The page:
Sometime in November last year, I lost a bet over something silly with my friend. Incidentally, we’d agreed that whoever lost the bet would treat the other to lunch at the place of the other’s choice. And that’s how I landed at Mahamudra, a restaurant started under the aegis of Isha Life that is connected with Sadhguru Jaggi Vasudev’s Isha Foundation.
I’d read a review of this restaurant in a newspaper and had been planning to go there for a long time. I’m equally at ease experimenting with different cuisines and strange unpronounceable names as I am with ‘local exotica’ from the motherland’s ‘backyard’ as the restaurant proudly explains its food.
It has an array of dalia (broken samba wheat /godhuma rava) based dishes which would simply bowl anyone over. Replace rice with dalia in your typical bisibele bhat or pongal and you’ll end up with a superb variation of your standard preparation that is healthier to boot (I’ll write a post on how to prepare both these items in the coming days)! Another dish that I first had here that has found a way into my everyday menu is keerai (palak/spinach) poriyal, a dry spinach curry.
Most versions of this dish are made with onions and/or garlic. Although it tastes real good, the onion/garlic flavour ends up being the dominant flavour. But the version served here is prepared with coconut and allows the subtle taste of the greens to stand out.
Here’s how I prepare it.
Keerai Poriyal with coconut
Keerai (any variety of your choice except gongura/pulicha keerai, which is sour in taste) – 1 bunch
Coconut grated – 1 tbsp
Red chillies – 2
Mustard seeds – 1 tsp
Urad dal – 1 tsp
Hing – 1 pinch
Chop off the bottom end of the spinach bunch and rinse the bottom half directly under water. This way, all the dirt/mud will be washed off making the rest easier to clean
Wash the greens thoroughly in two-three changes of water
Boil a pot of water and dunk washed spinach bunch. Let it stay like this for 15 mins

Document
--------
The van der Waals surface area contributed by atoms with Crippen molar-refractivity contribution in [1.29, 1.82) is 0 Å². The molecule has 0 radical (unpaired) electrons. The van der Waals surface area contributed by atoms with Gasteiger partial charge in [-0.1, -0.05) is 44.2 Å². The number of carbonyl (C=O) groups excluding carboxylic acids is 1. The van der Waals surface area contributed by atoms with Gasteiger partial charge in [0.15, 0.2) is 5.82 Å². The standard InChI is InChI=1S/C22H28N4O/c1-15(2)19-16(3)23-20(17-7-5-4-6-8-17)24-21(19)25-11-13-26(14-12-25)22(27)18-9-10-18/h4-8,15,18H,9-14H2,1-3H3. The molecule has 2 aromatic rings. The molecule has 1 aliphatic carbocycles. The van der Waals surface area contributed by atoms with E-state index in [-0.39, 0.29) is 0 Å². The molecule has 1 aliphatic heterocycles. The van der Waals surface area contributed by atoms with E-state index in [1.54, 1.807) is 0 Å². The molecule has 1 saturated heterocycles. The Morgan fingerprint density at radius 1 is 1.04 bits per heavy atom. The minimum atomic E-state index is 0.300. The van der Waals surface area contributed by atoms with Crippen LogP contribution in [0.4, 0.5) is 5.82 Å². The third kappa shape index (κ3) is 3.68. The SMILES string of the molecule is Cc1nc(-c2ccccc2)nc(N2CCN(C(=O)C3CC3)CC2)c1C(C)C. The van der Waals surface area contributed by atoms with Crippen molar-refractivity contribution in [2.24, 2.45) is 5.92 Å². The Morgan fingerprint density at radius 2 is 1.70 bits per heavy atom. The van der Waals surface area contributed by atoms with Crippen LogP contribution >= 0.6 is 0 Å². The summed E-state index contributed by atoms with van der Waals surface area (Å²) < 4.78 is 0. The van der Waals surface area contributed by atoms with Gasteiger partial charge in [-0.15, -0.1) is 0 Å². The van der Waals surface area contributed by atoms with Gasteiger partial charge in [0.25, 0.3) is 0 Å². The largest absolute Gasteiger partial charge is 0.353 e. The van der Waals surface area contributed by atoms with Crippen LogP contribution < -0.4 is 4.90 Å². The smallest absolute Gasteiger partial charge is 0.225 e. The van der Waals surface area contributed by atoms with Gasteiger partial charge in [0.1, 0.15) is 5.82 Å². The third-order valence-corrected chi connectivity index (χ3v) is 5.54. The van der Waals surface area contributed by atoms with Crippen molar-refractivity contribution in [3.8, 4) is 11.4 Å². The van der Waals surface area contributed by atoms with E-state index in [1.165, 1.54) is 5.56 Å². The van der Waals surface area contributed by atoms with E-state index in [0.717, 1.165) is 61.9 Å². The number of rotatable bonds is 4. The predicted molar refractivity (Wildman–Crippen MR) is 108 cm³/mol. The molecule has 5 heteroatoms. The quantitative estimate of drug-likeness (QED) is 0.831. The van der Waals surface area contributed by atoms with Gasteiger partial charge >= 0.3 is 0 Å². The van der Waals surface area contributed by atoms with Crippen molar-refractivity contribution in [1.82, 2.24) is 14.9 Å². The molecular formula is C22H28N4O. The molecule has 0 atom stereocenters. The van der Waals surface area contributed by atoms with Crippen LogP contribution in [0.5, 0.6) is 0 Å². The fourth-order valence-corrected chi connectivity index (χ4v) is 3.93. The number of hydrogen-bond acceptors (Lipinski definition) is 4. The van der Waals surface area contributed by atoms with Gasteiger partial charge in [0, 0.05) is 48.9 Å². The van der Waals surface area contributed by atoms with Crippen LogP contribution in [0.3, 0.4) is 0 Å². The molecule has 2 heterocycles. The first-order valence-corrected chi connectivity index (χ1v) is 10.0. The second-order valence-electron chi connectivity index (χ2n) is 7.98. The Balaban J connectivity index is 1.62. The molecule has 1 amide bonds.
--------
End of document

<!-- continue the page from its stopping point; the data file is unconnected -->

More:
Remove spinach using tongs and put them into another pot containing cold water
(This method is called blanching and stops the vegetable from cooking any further)
Spinach will be fully cooked and tender at this stage
Take it out f the water after a couple of mins and chop it up roughly
Heat oil and splutter mustard seeds
Once they stop popping, add urad dal. As it starts to change colour, add red chillies, followed by a pinch of hing
Add chopped spinach and salt when chillies turn bright red and bloat up. Stir for a minute and switch off flame.
Add grated coconut and mix thoroughly. Serve.
Today, I altered this standard recipe to include grated carrots basically to increase the quantity of the curry and also to make it visually more appealing. I added grated 2 small carrots to the work after spluttering mustard, urad dal and red chillies. I sautéed it for about 5 minutes before adding the spinach.
Cooking spinach like this retains its colour and, more importantly, ensures that most of the vitamins and minerals aren’t lost in direct contact with the hot wok (I read this somewhere)
Do not discard the hot water in which the spinach was cooked. It’ll be light green in colour and has a very mild spinach flavour. You could use it for cooking rice, thinning gravies and rasam or even in preparing soup stock.
The other dishes in the pictures are cucumber salad and mixed coloured capsicum vethai-kozhambu (capsicums in a spicy, tangy gravy)
Quick salad recipe
1 tbsp moon dal soaked in 3 tbsp water for 30 mins
Cucumber – 1 small, chopped fine
Green Coriander – 1 tbsp, chopped fine
Grated raw mango – 2 tbsp (quantity can vary depending on how tangy you like it)
Drain water from soaked moong dal. Add all other ingredients. Serve.
Quick vethai kozhambu recipe
Coloured capsicum – 1 cup
Tamarind paste – 1 tbsp (1 cup if it is thin tamarind water)
Sambhar powder – 2 tsp
Dry red chillies – 2
Mustard seeds – 1 tsp
Curry leaves – a few
Oil – 1 tsp
Heat oil in a wok
Splutter mustard seeds. Add red chillies.
Add curry leaves, immediately followed by capsicum when chillies turn bright red
Sauté for 2 mins
Add tamarind paste/water
Cook for 7-8 mins
Add water depending on desired consistency
Take off heat and serve
A friend came back to me saying that while the blog was interesting, the recipes got lost out in the end. Do let me know if you feel like that too. I’ll try to highlight the recipe part or fit in a link to the same right at the start. But I’ll have to figure out how to do that! It is taking me quite some effort finding my way around the blog. She also told me that most of the dishes mentioned here sound difficult to accomplish for someone like her who’s just starting to cook. I’ll try and incorporate regular fare too. Incidentally, the curry and vethai kuzhambu recipes today were a step in that direction. Hope these doesn’t seem intimidating!